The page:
Nancy White

Sugaring

Your aunt found the sap boiled away

to a maple patina in the galvanized pan

and us, on duty, in the lean-to, unbuttoned,

flustered. Hands long as a man’s head, her black


boots, men’s size ten. She made a clatter to say

she’d arrived. Through a chink in the wall

you saw her knit cap, her buckets heavy,

full. She dashed the cold sap, gathered


from cans as she came through the trees,

into the forty-gallon trough. By then we were mostly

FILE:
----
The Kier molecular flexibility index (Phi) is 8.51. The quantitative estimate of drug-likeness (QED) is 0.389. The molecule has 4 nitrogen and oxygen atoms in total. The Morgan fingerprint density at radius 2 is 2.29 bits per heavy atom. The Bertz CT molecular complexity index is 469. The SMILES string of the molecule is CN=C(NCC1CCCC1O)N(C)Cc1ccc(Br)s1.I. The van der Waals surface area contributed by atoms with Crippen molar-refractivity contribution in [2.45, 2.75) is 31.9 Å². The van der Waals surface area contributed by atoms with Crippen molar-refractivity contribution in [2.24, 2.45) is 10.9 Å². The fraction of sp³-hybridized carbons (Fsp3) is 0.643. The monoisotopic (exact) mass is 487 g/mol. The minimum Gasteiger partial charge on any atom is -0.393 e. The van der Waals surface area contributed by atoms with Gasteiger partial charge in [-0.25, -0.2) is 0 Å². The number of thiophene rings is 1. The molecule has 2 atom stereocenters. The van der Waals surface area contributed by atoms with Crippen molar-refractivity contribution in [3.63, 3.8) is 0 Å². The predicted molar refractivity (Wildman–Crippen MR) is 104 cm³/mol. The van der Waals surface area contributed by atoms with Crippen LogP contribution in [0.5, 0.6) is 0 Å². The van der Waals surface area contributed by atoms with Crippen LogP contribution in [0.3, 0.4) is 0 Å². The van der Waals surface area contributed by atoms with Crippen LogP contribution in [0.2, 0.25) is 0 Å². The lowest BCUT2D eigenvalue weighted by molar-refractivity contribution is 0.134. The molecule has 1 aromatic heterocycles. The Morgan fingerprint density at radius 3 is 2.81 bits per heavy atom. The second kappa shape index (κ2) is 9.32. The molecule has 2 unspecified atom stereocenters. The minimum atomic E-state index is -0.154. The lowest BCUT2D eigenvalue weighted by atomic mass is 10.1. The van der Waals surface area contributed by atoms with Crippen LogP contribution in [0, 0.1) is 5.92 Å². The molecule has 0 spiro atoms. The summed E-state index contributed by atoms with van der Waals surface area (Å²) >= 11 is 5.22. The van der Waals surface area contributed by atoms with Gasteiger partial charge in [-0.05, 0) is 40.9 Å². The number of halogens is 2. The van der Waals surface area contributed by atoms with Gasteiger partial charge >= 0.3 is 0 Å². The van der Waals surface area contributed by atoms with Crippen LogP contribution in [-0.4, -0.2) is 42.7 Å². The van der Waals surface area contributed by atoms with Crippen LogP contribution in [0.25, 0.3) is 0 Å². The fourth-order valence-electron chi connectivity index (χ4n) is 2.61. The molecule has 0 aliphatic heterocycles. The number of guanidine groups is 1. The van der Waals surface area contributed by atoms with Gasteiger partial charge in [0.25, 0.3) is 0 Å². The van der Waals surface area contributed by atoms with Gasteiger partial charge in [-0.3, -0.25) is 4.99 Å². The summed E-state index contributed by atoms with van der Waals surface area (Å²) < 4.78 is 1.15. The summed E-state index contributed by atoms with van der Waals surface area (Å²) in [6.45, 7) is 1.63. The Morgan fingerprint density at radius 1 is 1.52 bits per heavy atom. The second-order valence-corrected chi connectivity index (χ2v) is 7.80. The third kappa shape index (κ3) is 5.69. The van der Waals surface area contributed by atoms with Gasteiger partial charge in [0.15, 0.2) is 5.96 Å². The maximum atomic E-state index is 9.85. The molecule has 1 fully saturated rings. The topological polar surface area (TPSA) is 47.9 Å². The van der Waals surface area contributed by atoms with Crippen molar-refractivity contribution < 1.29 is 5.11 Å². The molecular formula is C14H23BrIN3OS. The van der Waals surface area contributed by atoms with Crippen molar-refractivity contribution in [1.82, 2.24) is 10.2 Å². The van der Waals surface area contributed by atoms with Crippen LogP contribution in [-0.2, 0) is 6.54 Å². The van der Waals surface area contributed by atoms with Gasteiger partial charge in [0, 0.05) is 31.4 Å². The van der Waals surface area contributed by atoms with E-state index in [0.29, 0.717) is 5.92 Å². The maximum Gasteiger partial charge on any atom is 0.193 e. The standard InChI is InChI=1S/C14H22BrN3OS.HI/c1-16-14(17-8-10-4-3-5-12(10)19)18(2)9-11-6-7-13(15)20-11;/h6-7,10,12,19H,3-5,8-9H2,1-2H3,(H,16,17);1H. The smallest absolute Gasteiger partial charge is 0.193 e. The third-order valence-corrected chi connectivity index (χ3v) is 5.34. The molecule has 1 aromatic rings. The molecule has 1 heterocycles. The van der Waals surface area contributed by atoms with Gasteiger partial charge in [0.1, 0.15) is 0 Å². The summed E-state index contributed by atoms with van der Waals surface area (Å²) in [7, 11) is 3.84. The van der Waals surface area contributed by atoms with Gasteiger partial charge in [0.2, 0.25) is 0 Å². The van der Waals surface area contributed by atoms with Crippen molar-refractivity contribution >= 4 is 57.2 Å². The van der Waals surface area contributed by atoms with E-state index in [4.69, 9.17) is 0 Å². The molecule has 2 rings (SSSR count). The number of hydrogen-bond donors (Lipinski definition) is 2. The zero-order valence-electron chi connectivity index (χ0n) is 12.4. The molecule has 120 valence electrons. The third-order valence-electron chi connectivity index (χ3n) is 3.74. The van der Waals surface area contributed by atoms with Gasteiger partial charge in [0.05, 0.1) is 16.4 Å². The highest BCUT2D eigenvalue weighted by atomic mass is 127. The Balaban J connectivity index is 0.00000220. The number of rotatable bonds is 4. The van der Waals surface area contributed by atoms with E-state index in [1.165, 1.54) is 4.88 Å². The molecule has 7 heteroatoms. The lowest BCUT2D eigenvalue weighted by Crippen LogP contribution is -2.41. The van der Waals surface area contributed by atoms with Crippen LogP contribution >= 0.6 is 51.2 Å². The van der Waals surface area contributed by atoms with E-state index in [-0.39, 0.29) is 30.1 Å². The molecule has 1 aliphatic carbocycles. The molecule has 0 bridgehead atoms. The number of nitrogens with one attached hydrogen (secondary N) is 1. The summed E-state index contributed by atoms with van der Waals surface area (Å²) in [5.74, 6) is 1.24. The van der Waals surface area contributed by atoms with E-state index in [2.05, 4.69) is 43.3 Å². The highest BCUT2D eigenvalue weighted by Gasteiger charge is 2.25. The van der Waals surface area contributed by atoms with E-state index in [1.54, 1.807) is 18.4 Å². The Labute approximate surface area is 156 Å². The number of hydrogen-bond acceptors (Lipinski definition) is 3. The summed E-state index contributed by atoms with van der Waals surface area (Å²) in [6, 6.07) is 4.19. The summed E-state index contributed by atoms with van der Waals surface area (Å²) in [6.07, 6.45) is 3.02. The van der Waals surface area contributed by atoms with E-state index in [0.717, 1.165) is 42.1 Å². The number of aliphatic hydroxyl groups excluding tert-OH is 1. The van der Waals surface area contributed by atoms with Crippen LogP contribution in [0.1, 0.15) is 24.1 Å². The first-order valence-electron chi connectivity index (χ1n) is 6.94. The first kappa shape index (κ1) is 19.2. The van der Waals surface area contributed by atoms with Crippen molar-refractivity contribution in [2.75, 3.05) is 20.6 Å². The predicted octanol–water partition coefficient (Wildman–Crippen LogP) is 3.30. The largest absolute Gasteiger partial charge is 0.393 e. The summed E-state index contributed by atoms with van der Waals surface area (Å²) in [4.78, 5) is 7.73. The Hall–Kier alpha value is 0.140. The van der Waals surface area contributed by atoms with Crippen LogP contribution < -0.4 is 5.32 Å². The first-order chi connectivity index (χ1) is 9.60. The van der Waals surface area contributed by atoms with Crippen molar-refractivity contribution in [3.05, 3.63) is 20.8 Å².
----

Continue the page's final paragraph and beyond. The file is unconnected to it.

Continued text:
dressed. “Keep an eye on it this time,” she said,

and steam coiled up around her.


This spring the lean-to slumps toward the brook.

You can see gold tunnels in the wood, frayed punk

at the log-ends, and here a porcupine

gnawed for salt. You left town. I stayed.


And your aunt stooping to pick up our work

gloves, too near the fire, and toss them over, whistling

as she swung away up the bank and never told

about two girls in the woods, also still there.

Nancy White has published three poetry collections: Sun, Moon, Salt (winner of the Washington Prize), Detour, and Ask Again Later. My poems have appeared in Beloit Poetry Review, FIELD, New England Review, Ploughshares, Rhino, and many others.  She is editor-in-chief at The Word Works in Washington, D. C. and teach at SUNY Adirondack in upstate NY.